If a Mercedes-Benz S-Class is too common for you, you can stand out from the hoi polloi in the new Mercedes-Maybach S-Class.

    It touches down in Australia in the fourth quarter of 2021.

    The new Mercedes-Benz S-Class is hardly spartan inside but the Maybach version takes the cabin to new heights of opulence.

    The rear seats feature neck and shoulder heating and massaging calf rests.

    2021 Mercedes-Maybach S-Class revealed, here Q4 2021

    The front seatbacks have wood surrounds for a lounge seat look, and the First-Class Rear option adds a wood-surfaced full-length centre console. You can also add a refrigerated rear armrest compartment.

    Adaptive rear lighting allows passengers to adjust the brightness, size and position of the rear cabin lighting, including switching between brighter and more relaxing lighting.

    The cabin is kept hushed with active road noise compensation, which uses noise-cancelling technology integrated with the Burmester surround sound system. You can keep noise levels even lower by opting for the noise-optimised tyres with foam absorbers.

    The Burmester sound system can also provide an acoustic massage, and the settings can be individually altered for each seat.

    Power-operated rear comfort doors are available and work with the Blind Spot Assist to ensure you don’t step out into traffic. They can be controlled a dizzying seven different ways, including via any of the rear touchscreens – of which you can have up to three – as well as via the infotainment system by your chauffeur.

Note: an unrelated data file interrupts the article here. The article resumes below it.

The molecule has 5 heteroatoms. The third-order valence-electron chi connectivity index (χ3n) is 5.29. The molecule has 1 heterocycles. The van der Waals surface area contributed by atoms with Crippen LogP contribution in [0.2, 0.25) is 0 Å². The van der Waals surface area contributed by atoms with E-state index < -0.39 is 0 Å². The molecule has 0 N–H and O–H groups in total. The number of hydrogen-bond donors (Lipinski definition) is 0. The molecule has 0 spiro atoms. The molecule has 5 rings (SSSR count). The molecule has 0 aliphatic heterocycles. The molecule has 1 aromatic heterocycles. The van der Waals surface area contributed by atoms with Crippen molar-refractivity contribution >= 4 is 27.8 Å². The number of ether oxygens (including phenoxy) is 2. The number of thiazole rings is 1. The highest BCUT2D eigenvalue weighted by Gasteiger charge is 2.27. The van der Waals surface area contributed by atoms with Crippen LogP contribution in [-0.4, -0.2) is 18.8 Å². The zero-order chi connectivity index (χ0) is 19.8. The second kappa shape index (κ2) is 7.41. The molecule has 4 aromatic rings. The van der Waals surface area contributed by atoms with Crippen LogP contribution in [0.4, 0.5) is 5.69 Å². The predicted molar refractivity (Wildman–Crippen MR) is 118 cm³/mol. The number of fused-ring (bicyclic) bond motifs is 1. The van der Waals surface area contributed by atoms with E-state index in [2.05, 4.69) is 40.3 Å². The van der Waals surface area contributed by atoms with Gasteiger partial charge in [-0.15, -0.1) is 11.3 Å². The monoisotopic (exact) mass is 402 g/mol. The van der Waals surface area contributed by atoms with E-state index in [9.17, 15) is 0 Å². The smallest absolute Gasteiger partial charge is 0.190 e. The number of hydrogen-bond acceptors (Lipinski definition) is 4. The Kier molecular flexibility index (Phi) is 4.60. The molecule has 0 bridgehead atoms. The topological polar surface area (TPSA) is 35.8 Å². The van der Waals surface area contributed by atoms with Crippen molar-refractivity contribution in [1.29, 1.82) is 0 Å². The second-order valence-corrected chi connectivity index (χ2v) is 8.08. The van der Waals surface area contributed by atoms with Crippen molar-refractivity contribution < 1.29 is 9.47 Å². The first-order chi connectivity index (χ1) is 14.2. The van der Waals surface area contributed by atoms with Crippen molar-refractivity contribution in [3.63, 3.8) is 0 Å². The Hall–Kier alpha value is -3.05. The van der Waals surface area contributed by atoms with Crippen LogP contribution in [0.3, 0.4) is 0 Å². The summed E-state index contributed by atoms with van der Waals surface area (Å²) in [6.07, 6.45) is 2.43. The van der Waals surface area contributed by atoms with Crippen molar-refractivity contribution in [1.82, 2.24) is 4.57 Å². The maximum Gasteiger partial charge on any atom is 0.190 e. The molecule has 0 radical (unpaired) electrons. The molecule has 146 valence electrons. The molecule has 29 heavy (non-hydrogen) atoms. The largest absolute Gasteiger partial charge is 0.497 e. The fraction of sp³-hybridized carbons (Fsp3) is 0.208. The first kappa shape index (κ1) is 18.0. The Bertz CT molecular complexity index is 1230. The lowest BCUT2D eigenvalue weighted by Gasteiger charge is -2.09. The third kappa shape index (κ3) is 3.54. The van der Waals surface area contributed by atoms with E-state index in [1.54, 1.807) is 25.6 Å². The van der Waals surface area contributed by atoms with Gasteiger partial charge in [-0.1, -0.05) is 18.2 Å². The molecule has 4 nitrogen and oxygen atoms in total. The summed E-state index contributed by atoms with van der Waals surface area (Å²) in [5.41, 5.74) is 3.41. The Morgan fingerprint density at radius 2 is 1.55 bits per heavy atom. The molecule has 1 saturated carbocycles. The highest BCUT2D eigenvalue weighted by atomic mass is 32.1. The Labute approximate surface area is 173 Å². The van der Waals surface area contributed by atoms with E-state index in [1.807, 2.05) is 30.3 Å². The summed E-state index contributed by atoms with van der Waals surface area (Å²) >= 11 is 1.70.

Speaking of chauffeurs, the Chauffeur package makes the front passenger seat adjustable by an additional 23 degrees to free up more room for rear seat passengers. Using the front seat footrest and the electrically extending leg rest, Mercedes says you can sleep comfortably.

    As on the regular S-Class, there are up to five interior touchscreens available and Hey Mercedes voice prompts can be used even with the rear screens.

    Even the simple chore of putting one’s seatbelt on has been made easier, with the Maybach the first Mercedes sedan to include the automatic seat belt extender that’s been used in two-door models for years.

    The MBUX Interior Assistant uses 3D laser cameras in the front and rear of the cabin to detect movement and activate certain functions in response. For example, reaching for a seatbelt in the rear extends the seat belt out to you, while going to exit will activate the safe exit warning.

    The interior can be made even more decadent, believe it or not.

    2021 Mercedes-Maybach S-Class revealed, here Q4 2021

    An Exclusive package finishes everything in leather except the headliner, which is microfibre. Step up to the Designo leather package and even that becomes leather, while also adding leather-wrapped padded cushions for the rear.

    The High-End Interior package adds the rear comfort doors, adaptive rear lighting, augmented reality head-up display and folding rear tables, among myriad other features.

    Other options include a 12.3-inch 3D instrument cluster display and even a pair of silver-plated champagne goblets.